Reserves

G Kyle Korver: He’s still streaking, and if you ever want to enjoy an Atlanta game in a different way, just ignore the ball and watch Korver roam. You’ll see an entire defense bend toward a moving target, leaving open teammates in Korver’s wake and opening up driving lanes for Atlanta’s point guards.

He is the league’s most powerful non-star decoy in late-game situations. There have been crunch-time possessions on which another Atlanta player has scored precisely because all five defenders — all five! — have their heads turned toward Korver, or to the other player that has just come open because of Korver’s movement. And Budenholzer has loosed Korver with creative handoff actions like this one:

G Jamal Crawford: I’ve long picked on Crawford for his awful defense, but it’s time to laud him: Crawford has added some malleable efficiency and smart team defense to his annual package of spectacular highlights.

Those highlights form the basis of his inclusion here — the ankle-breaking crossovers, crazy step-backs, and 3-point bombs Crawford has to launch off your television screen to get them over defenders. He has hit a solid 37 percent from deep this season and gotten to the line at a career-best rate, even while Doc Rivers has had to constantly shift Crawford’s role because of injuries. Crawford has worked as both a bench gunner, running pick-and-rolls and flying off screens near the elbow, and as a secondary off-ball option next to Chris Paul in the starting lineup.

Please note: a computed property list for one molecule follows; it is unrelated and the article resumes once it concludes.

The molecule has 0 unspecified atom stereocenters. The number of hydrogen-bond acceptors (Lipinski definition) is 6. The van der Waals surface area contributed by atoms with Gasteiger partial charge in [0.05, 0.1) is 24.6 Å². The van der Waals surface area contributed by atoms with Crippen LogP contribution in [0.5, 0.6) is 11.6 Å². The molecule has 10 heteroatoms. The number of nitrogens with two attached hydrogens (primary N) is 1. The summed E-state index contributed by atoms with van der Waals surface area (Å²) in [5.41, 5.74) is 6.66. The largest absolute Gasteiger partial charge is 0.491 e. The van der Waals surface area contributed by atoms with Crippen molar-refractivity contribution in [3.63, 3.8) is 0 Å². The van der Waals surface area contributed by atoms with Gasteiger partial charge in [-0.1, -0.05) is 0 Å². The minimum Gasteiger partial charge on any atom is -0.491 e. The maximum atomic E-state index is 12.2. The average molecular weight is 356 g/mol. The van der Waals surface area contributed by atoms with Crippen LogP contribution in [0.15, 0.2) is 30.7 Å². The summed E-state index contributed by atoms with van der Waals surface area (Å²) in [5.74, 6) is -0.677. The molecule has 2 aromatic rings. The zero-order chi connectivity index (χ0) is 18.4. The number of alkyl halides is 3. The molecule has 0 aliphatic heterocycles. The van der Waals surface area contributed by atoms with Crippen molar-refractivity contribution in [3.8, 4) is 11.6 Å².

He’s still a bad defender. He can’t stay in front of anyone, bigger guards can destroy him in the post, and the Clippers have to hide him against the other team’s least threatening player. But away from the ball, Crawford has taken nicely to the strongside overload scheme Rivers imported from Boston. When he’s on the weak side, he understands when he has to shift into the paint on a help assignment, and he has generally timed those help-and-recover darts well.

That might not sound like much, and being in the right place doesn’t mean Crawford will do what he’s supposed to do effectively when he gets there. But just having a body in good help position at the right moment can make an offensive player pause, and Crawford has been up to it so far.

FC Channing Frye: Frye is the feel-good stand-in for all the league’s truly dangerous stretch power forwards — the no-brainer All-Stars too obvious to list here (Kevin Love, Dirk Nowitzki), and the slightly smaller version who has missed most of the season because of injury (Ryan Anderson).

A lot of teams shoehorn facsimiles of the stretch power forward into the role. But some of those guys either don’t shoot 3-pointers well enough to be of much danger, or need so much time to release the long ball as to be irrelevant against dialed-in defenses. Some are really just taller wings an opponent can exploit in the post on the other end.

But guys like Frye? They’re the real deal — big enough to defend power forwards (and centers, too, in Frye’s case), and with hyper-accurate 3-point shots they can release in an instant, and with a hand in their face. You have to scrap your entire game plan to account for these guys. Normally defend the pick-and-roll by having the big man guarding the screener drop down to protect the paint, like this?